- Beyoncé Knowles, Eddie Murphy, Jennifer Hudson, Jamie Foxx, Danny Glover, Anika Noni Rose, Keith Robinson
- 131 min.
- Release Date
Fans of musicals, by definition, cannot revere reality; that is, unless their day-to-day lives involve breaking randomly into song. Like opera, musicals just don’t make sense, but they can often be beautiful. Audiences are asked to view musicals from a post-modern perspective. Music and film combine into this strange style that demands we believe our problems are solved through a catchy ditty and well-choreographed dance routines. If only that was true. Some musicals do not rely on bending reality with songs; these are often biopics. The best example is Yankee Doodle Dandy, which tells the story of entertainer and songwriter George M. Cohan—the songs in the film are diegetic performances, made on stage, by the main character and his family. If a character is sad, he or she talks about it; there are no awkward moments where a character sings about how they feel unless the stage song coincidentally reflects the character’s emotions. Songs do not drive the plot of a film like this, they supplement it. The music is natural, like in Ray, The Doors, or Walk the Line, Yankee Doodle Dandy plays out entire songs where they would be performed in reality.
Dreamgirls begins with three young African-American women, Deena, Effie, and Lorrell, as they try to break into the big time. Reminiscent of every movie that tells the life story of a musician, the Dreamettes become tarnished by the spoils of success. Ray Charles abused women and became addicted to drugs; Jim Morrison abused women and became addicted to drugs; Johnny Cash treaded on at least one woman and also did a lot of drugs. None of the Dreamettes use drugs or take sexual advantage of females, but each of the trio finds herself raped by fame’s sleaze.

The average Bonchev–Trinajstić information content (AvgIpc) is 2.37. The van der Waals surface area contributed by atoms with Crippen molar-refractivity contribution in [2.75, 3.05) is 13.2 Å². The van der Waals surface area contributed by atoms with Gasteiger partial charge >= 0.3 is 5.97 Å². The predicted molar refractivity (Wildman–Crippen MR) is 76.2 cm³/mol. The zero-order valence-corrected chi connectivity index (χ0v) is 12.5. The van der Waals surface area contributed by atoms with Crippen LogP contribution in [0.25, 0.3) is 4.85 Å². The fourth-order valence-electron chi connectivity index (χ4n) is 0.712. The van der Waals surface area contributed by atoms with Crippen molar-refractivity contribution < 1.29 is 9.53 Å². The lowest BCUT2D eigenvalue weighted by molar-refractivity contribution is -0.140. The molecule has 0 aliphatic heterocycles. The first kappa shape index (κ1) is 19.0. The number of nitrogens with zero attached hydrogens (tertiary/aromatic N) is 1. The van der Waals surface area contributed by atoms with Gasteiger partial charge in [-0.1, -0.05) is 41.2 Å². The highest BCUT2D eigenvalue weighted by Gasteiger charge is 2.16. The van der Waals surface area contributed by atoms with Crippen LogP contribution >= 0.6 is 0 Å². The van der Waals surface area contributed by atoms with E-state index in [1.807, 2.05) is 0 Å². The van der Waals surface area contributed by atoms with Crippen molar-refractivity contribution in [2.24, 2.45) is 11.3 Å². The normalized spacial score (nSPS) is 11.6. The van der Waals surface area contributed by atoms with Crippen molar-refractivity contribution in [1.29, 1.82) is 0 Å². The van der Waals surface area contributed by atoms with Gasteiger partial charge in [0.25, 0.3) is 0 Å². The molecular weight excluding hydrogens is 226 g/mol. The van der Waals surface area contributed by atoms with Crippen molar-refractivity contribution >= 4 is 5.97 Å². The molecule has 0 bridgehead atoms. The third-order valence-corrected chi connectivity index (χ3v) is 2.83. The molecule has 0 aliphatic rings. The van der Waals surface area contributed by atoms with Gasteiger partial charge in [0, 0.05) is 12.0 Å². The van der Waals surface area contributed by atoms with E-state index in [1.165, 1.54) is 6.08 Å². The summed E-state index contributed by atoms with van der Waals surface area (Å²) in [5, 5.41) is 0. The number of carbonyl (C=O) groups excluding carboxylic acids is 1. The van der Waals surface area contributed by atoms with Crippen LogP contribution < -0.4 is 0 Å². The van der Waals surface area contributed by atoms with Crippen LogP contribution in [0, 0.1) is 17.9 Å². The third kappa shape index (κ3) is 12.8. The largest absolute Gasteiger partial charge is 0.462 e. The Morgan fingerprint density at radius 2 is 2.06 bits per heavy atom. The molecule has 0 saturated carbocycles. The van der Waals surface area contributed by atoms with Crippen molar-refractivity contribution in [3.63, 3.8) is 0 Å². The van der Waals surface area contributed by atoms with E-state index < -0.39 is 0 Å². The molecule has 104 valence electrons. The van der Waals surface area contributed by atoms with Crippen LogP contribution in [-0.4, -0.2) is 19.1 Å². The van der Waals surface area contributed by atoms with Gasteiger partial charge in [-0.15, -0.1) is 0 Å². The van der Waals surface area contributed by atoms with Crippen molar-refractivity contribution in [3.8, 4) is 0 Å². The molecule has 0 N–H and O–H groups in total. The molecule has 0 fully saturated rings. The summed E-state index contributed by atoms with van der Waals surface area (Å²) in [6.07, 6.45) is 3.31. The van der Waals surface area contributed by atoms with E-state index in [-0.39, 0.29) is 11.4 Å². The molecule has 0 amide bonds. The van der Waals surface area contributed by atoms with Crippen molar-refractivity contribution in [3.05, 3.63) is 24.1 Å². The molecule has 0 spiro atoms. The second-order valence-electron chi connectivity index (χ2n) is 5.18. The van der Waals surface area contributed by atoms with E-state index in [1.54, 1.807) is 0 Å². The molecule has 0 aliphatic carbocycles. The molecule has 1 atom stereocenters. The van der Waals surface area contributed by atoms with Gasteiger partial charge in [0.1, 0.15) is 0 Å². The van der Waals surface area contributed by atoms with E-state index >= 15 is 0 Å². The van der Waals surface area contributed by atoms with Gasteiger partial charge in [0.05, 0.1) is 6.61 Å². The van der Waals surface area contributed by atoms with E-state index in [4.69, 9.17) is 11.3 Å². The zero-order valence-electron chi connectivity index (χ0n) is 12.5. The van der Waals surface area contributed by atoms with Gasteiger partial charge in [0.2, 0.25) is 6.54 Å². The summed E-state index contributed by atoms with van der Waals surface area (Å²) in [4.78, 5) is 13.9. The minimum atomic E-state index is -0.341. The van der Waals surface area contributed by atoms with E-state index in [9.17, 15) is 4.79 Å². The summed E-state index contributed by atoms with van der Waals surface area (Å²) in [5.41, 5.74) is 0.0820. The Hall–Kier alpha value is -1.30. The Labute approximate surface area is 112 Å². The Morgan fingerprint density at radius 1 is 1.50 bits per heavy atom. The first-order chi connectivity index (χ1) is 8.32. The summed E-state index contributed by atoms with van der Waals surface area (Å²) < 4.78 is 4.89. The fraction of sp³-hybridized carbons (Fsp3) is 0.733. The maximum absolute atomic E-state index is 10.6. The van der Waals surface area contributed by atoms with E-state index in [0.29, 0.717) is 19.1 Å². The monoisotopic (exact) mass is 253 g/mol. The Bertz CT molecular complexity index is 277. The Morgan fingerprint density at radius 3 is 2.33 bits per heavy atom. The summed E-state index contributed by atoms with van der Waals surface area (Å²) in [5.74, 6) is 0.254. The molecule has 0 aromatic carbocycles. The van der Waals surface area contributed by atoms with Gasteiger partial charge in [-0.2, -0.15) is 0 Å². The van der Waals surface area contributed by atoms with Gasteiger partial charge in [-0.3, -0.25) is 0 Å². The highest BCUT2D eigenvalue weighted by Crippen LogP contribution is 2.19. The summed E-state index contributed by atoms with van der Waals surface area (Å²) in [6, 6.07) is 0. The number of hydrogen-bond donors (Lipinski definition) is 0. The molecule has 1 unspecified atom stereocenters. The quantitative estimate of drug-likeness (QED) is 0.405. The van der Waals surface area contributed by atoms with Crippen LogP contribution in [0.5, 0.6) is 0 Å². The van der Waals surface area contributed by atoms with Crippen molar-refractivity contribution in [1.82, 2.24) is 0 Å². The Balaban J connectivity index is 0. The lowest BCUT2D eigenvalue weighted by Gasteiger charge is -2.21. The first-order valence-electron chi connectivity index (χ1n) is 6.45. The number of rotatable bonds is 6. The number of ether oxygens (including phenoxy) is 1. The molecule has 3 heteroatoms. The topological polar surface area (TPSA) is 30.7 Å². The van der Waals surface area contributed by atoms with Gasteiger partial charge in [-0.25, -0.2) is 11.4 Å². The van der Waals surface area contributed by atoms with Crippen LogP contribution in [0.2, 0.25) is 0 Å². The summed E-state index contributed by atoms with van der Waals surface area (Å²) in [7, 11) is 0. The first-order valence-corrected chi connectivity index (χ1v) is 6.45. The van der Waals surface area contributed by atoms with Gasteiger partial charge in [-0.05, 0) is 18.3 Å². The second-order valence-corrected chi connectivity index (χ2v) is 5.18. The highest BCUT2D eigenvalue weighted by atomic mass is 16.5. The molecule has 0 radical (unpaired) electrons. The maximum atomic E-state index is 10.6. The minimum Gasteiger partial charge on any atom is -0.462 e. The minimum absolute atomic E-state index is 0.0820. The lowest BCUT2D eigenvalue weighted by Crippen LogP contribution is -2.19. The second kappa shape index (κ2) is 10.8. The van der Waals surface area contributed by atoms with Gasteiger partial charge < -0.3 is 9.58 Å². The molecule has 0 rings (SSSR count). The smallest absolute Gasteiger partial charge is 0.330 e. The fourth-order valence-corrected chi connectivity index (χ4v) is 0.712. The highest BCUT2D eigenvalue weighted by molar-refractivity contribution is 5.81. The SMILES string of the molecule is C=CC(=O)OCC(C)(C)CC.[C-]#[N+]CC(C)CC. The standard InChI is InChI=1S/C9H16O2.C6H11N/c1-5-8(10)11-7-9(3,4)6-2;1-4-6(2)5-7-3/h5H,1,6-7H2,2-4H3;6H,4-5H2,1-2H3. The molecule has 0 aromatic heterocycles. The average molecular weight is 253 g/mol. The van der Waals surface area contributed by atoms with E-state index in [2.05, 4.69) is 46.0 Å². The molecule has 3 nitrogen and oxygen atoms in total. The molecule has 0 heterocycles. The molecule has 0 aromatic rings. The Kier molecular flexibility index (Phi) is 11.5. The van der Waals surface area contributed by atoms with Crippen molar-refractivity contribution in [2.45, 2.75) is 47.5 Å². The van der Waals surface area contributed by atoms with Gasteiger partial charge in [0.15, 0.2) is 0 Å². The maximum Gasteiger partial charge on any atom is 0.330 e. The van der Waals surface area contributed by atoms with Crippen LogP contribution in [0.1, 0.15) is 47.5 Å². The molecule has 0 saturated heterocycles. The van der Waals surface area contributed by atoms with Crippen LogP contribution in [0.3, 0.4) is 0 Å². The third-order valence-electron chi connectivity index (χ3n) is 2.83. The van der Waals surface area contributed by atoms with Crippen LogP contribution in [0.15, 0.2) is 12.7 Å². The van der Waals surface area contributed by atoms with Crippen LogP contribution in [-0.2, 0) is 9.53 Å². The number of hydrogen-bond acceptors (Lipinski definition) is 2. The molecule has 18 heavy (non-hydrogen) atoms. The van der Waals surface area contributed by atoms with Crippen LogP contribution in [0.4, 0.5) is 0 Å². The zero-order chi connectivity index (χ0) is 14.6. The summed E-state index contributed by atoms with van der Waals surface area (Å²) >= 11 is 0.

I wish Dreamgirls would have taken a hint from its aforementioned predecessors. For the first half-hour, the songs played as naturally as they would in a true story biopic; they were simply part of a stage performance. I enjoyed the early blues and Motown numbers and the voices of “actresses” Beyoncé Knowles and Jennifer Hudson (Beyoncé was a pop star; Hudson was an American Idol star). But then, out of nowhere, the plot was moved forward via song. The audience is smart enough to figure out how a character feels without the benefit of lyrical narration, so why do most musicals take this absurd turn? The film went from a biopic to a cheesy musical in about half an hour. And it got worse as the film went on.
Dreamgirls is based on a Broadway musical, and it makes sense that this was originally a stage story. The techniques used to move the story forward are very stagy—the type of faulty storytelling a person could dismiss as part of the “show” on Broadway. On film, those gimmicks don’t work. Most notably, Effie’s big song, “And I’m Telling You I’m Not Going” and the Jamie Foxx number “Steppin’ to the Bad Side.” Songs like these transform the film into a big-budget music video.
Eddie Murphy’s character James ‘Thunder’ Early (a send up to real-life performers like Little Richard and the recently departed Godfather of Soul, James Brown) sings the film’s finest music. Given the last ten years of Eddie Murphy comedies (crap like Showtime, Daddy Day Care, The Adventures of Pluto Nash, and Holy Man), who would have remembered that Murphy can actually act? Murphy’s James ‘Thunder’ Early proves the actor is capable of making the transition from comedy to drama, a transition successfully made by comedians such as Robin Williams, Jim Carrey, and Adam Sandler. The performance is a caricature, sure, but it’s a serious, well-acted one backed by great music.
Only about five or six of the more than twenty songs in Dreamgirls uncomfortably stand out as plot narrations. The remaining songs are electric stage performances by James ‘Thunder’ Early and the Dreamettes, Deena and the Dreamettes, or solos in a funk, Motown, Disco, or Rhythm and Blues style. The talent here is impressive, but sometimes the songs feel too dramatic for the story’s content. Effie and Deena both have their own grandiose, emotional outburst-of-a-song. Their solos are over-the-top and a little too American Idol for my taste (there was way too much exaggerated bending and reaching, otherwise typical motions for current pop idols). Dreamgirls won’t affect you emotionally (Unless you were involved with the music industry in the ‘70s.), though it will entertain you. Disconnect yourself from the story, which follows the basic rise-and-fall lifeline of every musician biopic ever, and you’ll at least be able to enjoy several good songs and a helluva performance by Eddie Murphy.